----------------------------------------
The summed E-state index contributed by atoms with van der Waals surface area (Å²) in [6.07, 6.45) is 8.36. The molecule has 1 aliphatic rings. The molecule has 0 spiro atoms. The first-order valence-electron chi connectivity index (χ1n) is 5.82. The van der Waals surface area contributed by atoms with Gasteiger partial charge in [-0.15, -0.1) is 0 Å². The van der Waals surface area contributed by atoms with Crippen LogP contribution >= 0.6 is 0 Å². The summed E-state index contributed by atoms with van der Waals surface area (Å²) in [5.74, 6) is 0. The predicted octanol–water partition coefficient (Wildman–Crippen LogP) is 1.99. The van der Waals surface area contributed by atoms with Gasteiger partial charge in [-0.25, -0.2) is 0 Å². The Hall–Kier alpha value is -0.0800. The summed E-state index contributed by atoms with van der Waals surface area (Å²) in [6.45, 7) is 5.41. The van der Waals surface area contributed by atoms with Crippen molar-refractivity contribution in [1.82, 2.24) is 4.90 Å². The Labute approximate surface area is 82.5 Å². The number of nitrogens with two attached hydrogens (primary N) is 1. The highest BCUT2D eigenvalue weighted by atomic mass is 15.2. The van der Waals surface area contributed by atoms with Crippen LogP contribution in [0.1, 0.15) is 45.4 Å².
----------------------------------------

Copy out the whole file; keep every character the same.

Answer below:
The summed E-state index contributed by atoms with van der Waals surface area (Å²) in [6.07, 6.45) is 8.36. The molecule has 1 aliphatic rings. The molecule has 0 spiro atoms. The first-order valence-electron chi connectivity index (χ1n) is 5.82. The van der Waals surface area contributed by atoms with Gasteiger partial charge in [-0.15, -0.1) is 0 Å². The van der Waals surface area contributed by atoms with Crippen LogP contribution >= 0.6 is 0 Å². The summed E-state index contributed by atoms with van der Waals surface area (Å²) in [5.74, 6) is 0. The predicted octanol–water partition coefficient (Wildman–Crippen LogP) is 1.99. The van der Waals surface area contributed by atoms with Gasteiger partial charge in [-0.25, -0.2) is 0 Å². The Hall–Kier alpha value is -0.0800. The summed E-state index contributed by atoms with van der Waals surface area (Å²) in [6.45, 7) is 5.41. The van der Waals surface area contributed by atoms with Crippen molar-refractivity contribution in [1.82, 2.24) is 4.90 Å². The Labute approximate surface area is 82.5 Å². The number of nitrogens with two attached hydrogens (primary N) is 1. The highest BCUT2D eigenvalue weighted by atomic mass is 15.2. The van der Waals surface area contributed by atoms with Crippen LogP contribution in [0.1, 0.15) is 45.4 Å².